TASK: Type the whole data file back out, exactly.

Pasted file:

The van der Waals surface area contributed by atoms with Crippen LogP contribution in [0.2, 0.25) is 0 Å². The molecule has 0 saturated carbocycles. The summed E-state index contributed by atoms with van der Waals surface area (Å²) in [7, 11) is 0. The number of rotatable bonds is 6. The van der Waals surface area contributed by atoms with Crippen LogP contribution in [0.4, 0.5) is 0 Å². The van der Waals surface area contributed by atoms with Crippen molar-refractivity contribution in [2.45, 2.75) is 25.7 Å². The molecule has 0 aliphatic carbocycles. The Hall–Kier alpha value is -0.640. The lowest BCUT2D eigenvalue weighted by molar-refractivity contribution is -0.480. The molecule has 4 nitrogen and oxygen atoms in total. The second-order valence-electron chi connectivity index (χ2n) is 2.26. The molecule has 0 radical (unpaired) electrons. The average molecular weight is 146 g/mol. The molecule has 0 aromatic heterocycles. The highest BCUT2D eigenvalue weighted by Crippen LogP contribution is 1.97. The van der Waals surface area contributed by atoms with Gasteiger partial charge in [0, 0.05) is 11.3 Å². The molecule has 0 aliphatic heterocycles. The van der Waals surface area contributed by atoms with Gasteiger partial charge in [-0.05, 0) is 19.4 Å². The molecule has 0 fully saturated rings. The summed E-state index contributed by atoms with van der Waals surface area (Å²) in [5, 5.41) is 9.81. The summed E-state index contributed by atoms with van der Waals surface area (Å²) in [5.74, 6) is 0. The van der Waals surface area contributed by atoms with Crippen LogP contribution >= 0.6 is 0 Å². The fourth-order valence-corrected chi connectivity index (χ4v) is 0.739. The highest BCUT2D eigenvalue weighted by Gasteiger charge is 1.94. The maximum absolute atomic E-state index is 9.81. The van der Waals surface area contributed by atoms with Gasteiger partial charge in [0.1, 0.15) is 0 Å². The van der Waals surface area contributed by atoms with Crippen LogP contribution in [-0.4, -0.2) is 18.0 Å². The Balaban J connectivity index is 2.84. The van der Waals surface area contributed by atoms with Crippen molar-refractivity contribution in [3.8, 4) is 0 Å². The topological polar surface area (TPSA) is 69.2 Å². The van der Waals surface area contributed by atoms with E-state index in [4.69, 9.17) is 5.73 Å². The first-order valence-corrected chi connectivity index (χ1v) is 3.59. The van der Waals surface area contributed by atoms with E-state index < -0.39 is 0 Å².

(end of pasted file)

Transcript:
The van der Waals surface area contributed by atoms with Crippen LogP contribution in [0.2, 0.25) is 0 Å². The molecule has 0 saturated carbocycles. The summed E-state index contributed by atoms with van der Waals surface area (Å²) in [7, 11) is 0. The number of rotatable bonds is 6. The van der Waals surface area contributed by atoms with Crippen LogP contribution in [0.4, 0.5) is 0 Å². The van der Waals surface area contributed by atoms with Crippen molar-refractivity contribution in [2.45, 2.75) is 25.7 Å². The molecule has 0 aliphatic carbocycles. The Hall–Kier alpha value is -0.640. The lowest BCUT2D eigenvalue weighted by molar-refractivity contribution is -0.480. The molecule has 4 nitrogen and oxygen atoms in total. The second-order valence-electron chi connectivity index (χ2n) is 2.26. The molecule has 0 radical (unpaired) electrons. The average molecular weight is 146 g/mol. The molecule has 0 aromatic heterocycles. The highest BCUT2D eigenvalue weighted by Crippen LogP contribution is 1.97. The van der Waals surface area contributed by atoms with Gasteiger partial charge in [0, 0.05) is 11.3 Å². The molecule has 0 aliphatic heterocycles. The van der Waals surface area contributed by atoms with Gasteiger partial charge in [-0.05, 0) is 19.4 Å². The molecule has 0 fully saturated rings. The summed E-state index contributed by atoms with van der Waals surface area (Å²) in [5, 5.41) is 9.81. The summed E-state index contributed by atoms with van der Waals surface area (Å²) in [5.74, 6) is 0. The van der Waals surface area contributed by atoms with Crippen LogP contribution >= 0.6 is 0 Å². The fourth-order valence-corrected chi connectivity index (χ4v) is 0.739. The highest BCUT2D eigenvalue weighted by Gasteiger charge is 1.94. The maximum absolute atomic E-state index is 9.81. The van der Waals surface area contributed by atoms with Gasteiger partial charge in [0.1, 0.15) is 0 Å². The van der Waals surface area contributed by atoms with Crippen LogP contribution in [-0.4, -0.2) is 18.0 Å². The Balaban J connectivity index is 2.84. The van der Waals surface area contributed by atoms with Crippen molar-refractivity contribution in [3.8, 4) is 0 Å². The topological polar surface area (TPSA) is 69.2 Å². The van der Waals surface area contributed by atoms with E-state index in [4.69, 9.17) is 5.73 Å². The first-order valence-corrected chi connectivity index (χ1v) is 3.59. The van der Waals surface area contributed by atoms with E-state index < -0.39 is 0 Å².